BAY ST. LOUIS, MS (WLOX) - NASA successfully tested the first deep space RS-25 rocket engine for 8 minutes and 20 seconds Thursday at Stennis Space Center, clearing a major milestone toward the next great era of space exploration. The next time engine rocket engine #2059 fires for that length of time, it will be carrying humans on their first deep-space mission in more than 45 years.
"What a great moment for NASA and Stennis," said Rick Gilbrech, director of NASA's Stennis Space Center. "We have exciting days ahead with a return to deep space and a journey to Mars, and this test is a very big step in that direction."
The hot fire marked the first test of an RS-25 flight engine for NASA's new Space Launch System (SLS), being built to carry humans on future deep-space missions, including to an asteroid by 2025 and to Mars in the 2030s. Four RS-25 engines will help power the SLS core stage.
RS-25 engine No. 2059 and two other flight engines, scheduled for testing at Stennis in the coming months, will launch SLS for the first Orion crewed mission, known as Exploration Mission-2. That mission is expected to carry four astronauts into lunar orbit to test key elements of the spacecraft. It will mark the first American flight to carry humans beyond low-Earth orbit since Apollo 17 in 1972.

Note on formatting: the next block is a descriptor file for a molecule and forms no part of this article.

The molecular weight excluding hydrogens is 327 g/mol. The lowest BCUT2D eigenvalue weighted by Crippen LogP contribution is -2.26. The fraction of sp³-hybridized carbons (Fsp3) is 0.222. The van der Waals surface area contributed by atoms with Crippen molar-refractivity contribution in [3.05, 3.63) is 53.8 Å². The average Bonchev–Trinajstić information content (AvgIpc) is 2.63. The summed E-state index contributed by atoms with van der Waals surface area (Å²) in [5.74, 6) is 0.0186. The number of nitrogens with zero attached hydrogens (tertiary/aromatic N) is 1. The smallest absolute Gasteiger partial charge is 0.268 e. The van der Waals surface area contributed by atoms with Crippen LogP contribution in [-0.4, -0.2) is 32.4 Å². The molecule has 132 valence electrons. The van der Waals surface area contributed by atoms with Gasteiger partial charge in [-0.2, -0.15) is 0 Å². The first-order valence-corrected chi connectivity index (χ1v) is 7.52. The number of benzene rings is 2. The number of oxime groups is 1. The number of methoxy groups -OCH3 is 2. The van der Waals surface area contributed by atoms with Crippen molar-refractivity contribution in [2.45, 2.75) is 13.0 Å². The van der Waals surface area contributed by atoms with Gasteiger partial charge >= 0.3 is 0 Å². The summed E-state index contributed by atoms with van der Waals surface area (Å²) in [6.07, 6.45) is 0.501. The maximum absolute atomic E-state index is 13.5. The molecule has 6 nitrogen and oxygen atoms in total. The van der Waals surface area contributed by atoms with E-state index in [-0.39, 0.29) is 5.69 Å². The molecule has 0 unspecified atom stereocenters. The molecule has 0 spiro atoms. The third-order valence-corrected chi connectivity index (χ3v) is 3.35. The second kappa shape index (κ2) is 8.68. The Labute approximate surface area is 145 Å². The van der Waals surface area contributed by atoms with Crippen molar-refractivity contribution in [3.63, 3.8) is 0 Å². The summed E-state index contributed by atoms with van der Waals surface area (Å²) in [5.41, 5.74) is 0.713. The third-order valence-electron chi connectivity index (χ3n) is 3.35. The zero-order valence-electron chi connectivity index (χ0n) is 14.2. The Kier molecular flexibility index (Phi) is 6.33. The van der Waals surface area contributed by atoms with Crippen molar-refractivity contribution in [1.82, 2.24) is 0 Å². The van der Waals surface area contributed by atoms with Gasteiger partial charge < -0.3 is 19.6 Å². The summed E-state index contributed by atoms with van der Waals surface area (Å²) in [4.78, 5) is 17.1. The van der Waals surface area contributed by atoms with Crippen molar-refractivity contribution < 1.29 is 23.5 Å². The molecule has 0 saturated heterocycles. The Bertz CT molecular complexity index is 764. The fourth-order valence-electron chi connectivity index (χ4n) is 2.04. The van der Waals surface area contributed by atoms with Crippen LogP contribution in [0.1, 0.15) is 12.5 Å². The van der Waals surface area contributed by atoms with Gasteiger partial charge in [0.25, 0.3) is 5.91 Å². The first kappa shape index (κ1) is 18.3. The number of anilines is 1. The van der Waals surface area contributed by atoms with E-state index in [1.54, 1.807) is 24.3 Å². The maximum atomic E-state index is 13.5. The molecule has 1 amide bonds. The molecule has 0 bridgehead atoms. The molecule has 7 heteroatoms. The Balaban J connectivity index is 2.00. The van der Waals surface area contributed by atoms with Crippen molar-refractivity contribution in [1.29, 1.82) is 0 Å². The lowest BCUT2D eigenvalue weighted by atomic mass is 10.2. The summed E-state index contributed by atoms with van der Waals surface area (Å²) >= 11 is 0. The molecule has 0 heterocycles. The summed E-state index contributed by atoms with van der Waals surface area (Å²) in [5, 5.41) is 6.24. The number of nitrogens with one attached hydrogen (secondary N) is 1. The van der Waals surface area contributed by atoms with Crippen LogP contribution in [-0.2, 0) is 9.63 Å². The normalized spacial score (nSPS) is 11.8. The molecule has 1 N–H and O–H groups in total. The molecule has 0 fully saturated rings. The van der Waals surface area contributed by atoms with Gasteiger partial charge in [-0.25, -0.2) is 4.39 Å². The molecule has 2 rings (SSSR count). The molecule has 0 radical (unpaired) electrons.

The engines used on initial SLS missions are flight engines remaining from the Space Shuttle Program that powered 135 space shuttle missions from 1981 to 2011.
Following Thursday's firing, Stennis and Aerojet Rocketdyne will conduct a development engine series to test new flight engine controllers and will continue to test RS-25 flight engines.
In addition, the agency is preparing the B-2 Test Stand at Stennis to test the SLS core stage that will be used on the rocket's first flight, Exploration Mission-1. Testing will involve installing the flight core stage on the B-2 stand and firing its four RS-25 rocket engines simultaneously.
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